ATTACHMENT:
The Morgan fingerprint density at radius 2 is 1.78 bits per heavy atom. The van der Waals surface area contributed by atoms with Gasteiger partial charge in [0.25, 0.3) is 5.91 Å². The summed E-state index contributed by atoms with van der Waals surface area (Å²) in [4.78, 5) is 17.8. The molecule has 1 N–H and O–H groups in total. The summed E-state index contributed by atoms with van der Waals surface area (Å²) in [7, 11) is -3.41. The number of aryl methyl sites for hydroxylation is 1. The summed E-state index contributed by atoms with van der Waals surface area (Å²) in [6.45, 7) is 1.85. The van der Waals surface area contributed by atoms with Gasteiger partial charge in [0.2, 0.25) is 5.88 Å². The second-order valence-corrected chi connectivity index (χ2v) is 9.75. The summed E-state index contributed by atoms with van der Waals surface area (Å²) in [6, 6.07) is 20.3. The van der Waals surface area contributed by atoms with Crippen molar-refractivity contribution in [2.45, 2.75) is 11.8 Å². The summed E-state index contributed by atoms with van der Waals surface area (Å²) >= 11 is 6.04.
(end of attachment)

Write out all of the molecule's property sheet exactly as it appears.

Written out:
The Morgan fingerprint density at radius 2 is 1.78 bits per heavy atom. The van der Waals surface area contributed by atoms with Gasteiger partial charge in [0.25, 0.3) is 5.91 Å². The summed E-state index contributed by atoms with van der Waals surface area (Å²) in [4.78, 5) is 17.8. The molecule has 1 N–H and O–H groups in total. The summed E-state index contributed by atoms with van der Waals surface area (Å²) in [7, 11) is -3.41. The number of aryl methyl sites for hydroxylation is 1. The summed E-state index contributed by atoms with van der Waals surface area (Å²) in [6.45, 7) is 1.85. The van der Waals surface area contributed by atoms with Gasteiger partial charge in [0.2, 0.25) is 5.88 Å². The second-order valence-corrected chi connectivity index (χ2v) is 9.75. The summed E-state index contributed by atoms with van der Waals surface area (Å²) in [6, 6.07) is 20.3. The van der Waals surface area contributed by atoms with Crippen molar-refractivity contribution in [2.45, 2.75) is 11.8 Å². The summed E-state index contributed by atoms with van der Waals surface area (Å²) >= 11 is 6.04.